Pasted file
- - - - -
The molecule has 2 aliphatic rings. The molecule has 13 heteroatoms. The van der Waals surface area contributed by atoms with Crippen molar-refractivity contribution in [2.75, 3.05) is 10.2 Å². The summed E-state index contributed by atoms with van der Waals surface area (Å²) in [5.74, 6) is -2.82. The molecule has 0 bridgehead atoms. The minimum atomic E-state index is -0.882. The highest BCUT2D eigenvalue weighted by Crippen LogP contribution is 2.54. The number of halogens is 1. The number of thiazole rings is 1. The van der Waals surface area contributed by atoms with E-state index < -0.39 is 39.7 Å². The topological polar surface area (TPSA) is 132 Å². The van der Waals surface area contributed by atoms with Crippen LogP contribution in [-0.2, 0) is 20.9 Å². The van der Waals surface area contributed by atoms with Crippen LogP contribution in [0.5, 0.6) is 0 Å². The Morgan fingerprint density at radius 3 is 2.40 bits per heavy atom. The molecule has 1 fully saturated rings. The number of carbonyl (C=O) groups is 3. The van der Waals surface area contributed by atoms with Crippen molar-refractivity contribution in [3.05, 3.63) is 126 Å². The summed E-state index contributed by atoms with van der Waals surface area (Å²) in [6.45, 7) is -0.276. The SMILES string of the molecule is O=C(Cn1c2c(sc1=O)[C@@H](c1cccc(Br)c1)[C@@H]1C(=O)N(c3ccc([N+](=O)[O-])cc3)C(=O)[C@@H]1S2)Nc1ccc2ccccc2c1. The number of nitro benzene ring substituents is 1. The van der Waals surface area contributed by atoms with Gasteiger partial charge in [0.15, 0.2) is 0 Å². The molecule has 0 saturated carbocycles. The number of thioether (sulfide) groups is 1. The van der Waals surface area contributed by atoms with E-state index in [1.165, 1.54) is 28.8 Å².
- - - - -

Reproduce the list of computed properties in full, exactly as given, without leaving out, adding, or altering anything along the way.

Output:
The molecule has 2 aliphatic rings. The molecule has 13 heteroatoms. The van der Waals surface area contributed by atoms with Crippen molar-refractivity contribution in [2.75, 3.05) is 10.2 Å². The summed E-state index contributed by atoms with van der Waals surface area (Å²) in [5.74, 6) is -2.82. The molecule has 0 bridgehead atoms. The minimum atomic E-state index is -0.882. The highest BCUT2D eigenvalue weighted by Crippen LogP contribution is 2.54. The number of halogens is 1. The number of thiazole rings is 1. The van der Waals surface area contributed by atoms with E-state index < -0.39 is 39.7 Å². The topological polar surface area (TPSA) is 132 Å². The van der Waals surface area contributed by atoms with Crippen LogP contribution in [-0.2, 0) is 20.9 Å². The van der Waals surface area contributed by atoms with Crippen LogP contribution in [0.5, 0.6) is 0 Å². The Morgan fingerprint density at radius 3 is 2.40 bits per heavy atom. The molecule has 1 fully saturated rings. The number of carbonyl (C=O) groups is 3. The van der Waals surface area contributed by atoms with Crippen molar-refractivity contribution in [3.05, 3.63) is 126 Å². The summed E-state index contributed by atoms with van der Waals surface area (Å²) in [6.45, 7) is -0.276. The SMILES string of the molecule is O=C(Cn1c2c(sc1=O)[C@@H](c1cccc(Br)c1)[C@@H]1C(=O)N(c3ccc([N+](=O)[O-])cc3)C(=O)[C@@H]1S2)Nc1ccc2ccccc2c1. The number of nitro benzene ring substituents is 1. The van der Waals surface area contributed by atoms with Gasteiger partial charge in [0.15, 0.2) is 0 Å². The molecule has 0 saturated carbocycles. The number of thioether (sulfide) groups is 1. The van der Waals surface area contributed by atoms with E-state index in [1.165, 1.54) is 28.8 Å².